A research team based out of Toronto’s Sunnybrook Health Sciences Centre is on track to begin trials on the use of ultrasound-stimulated microbubbles in breast cancer patients thanks to new funding from the Terry Fox Research Institute (TFRI).
According to Dr. Gregory Czarnota, a radiation oncologist and the project’s principal investigator, the grant will allow the team to see if this promising method – which they believe could enhance the effects of radiation and chemotherapy 60-fold – lives up to expectations.
“We have been doing preclinical trials on the use of ultrasound stimulated microbubbles in animals for years with great results and are now very excited to start our first in human studies,” said Dr. Czarnota, who anticipates the trials will commence in 2019.
The method consists of intravenously injecting tiny bubbles into a tumour’s blood vessels, which are then stimulated using ultrasound. As the bubbles begin to shake, the vessels open, making the tumour increasingly sensitive to radiation or chemotherapy. This means that more cancer cells could be killed off – in a much more targeted way – before a patient receives either treatment.
“We hope to test these methodologies and get us a step closer to introducing new treatments into medical practice to make chemotherapy and radiation therapy, two of the most common cancer treatments, significantly more effective, with fewer side effects,” Dr. Czarnota said.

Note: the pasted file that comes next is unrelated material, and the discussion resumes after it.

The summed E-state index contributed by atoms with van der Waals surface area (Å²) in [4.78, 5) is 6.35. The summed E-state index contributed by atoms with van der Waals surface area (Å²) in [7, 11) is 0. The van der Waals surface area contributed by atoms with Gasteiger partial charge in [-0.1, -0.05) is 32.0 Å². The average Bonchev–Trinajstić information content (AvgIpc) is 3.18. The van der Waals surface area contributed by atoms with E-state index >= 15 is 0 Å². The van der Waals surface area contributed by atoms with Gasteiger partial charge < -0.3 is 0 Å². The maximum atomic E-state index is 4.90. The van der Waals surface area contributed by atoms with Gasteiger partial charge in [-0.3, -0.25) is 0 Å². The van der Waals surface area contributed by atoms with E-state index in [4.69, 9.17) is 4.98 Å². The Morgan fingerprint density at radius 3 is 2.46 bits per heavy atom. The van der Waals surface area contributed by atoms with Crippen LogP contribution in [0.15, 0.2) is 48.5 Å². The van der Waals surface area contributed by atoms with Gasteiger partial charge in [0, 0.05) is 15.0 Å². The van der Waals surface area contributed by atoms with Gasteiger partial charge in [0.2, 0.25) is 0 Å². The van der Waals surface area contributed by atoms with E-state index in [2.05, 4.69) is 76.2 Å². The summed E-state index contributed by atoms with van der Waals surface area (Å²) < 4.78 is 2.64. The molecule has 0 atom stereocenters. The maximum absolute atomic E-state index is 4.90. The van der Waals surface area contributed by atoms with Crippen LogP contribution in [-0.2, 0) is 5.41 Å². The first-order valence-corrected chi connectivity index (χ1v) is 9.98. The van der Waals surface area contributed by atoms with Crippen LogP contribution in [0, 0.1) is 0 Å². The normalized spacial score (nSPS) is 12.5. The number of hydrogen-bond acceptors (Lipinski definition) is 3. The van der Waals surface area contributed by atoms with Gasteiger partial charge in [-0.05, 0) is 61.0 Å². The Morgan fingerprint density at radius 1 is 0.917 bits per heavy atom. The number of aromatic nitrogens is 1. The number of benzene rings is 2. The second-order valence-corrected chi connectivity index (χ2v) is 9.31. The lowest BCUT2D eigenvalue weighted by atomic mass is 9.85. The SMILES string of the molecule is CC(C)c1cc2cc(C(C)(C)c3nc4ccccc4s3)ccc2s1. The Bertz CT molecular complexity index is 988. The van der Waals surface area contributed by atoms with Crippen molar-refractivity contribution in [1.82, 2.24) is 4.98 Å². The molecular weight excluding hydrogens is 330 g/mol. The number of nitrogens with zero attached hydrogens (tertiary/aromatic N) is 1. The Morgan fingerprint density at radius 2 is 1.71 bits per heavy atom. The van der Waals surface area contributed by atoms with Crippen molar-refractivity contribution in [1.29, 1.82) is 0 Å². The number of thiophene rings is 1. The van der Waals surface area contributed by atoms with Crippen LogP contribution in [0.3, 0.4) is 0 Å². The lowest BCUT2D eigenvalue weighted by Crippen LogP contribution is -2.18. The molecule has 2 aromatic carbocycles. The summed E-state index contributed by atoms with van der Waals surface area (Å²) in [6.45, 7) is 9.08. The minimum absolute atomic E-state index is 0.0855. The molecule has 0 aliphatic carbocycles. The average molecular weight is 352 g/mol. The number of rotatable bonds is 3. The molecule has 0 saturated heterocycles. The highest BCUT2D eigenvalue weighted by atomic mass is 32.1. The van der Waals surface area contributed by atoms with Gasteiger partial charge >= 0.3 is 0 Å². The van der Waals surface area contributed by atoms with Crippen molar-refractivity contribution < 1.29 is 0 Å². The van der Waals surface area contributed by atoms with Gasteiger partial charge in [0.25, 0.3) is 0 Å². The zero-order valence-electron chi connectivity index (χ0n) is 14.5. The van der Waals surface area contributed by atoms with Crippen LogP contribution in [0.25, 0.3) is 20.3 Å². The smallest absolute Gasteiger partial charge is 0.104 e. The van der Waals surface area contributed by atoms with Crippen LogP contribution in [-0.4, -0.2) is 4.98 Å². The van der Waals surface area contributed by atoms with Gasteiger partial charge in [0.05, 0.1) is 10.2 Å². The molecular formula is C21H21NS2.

In addition to developing the first human trials of these chemotherapy- and radiation-enhancing methodologies, the New Frontiers Program Project Grant team will also use TFRI’s $2 million to continue improving the ways in which ultrasound and magnetic resonance imaging (MRI) technologies are used to monitor – and potentially predict – the response of breast cancer patients to chemotherapy.
These new technologies will allow oncologists to track whether a patient’s chemotherapy is achieving its intended goal a week after treatment begins. This means that if someone is receiving an ineffective therapy, they can be switched to one that is effective as soon as possible.
“This will allow oncologists to personalize treatments for patients with breast cancer, which will also make treatment more effective,” Dr. Czarnota said.
Statistics show that there is a great need to do this.
In 2017, an estimated 26,500 women in Canada were diagnosed with the disease. Although each of these cases was unique, patients typically received the same treatment: a “one-size-fits-all” chemotherapy course that is not always effective. The inability of this type of treatment to address the particularities of each case resulted in the death of about 5,000 women from breast cancer across the country last year.
Dr. Czarnota and his team hope to reduce this number thanks to the new PPG, their third TFRI award. It will allow them to continue developing and testing different ways in which ultrasound and MRI technologies can improve outcomes for patients with breast cancer.
“Our goal [for this new phase of funding] is to build on past findings to actually begin implementing these novel uses of ultrasound and MRI technologies in clinical trials,” Dr. Czarnota said. “This new TFRI PPG will allow us to do this, not only because of the funding it provides but because it brings together inter-related projects that are highly synergistic, which means that we can bring together research teams with different expertise to collaborate on a single project.”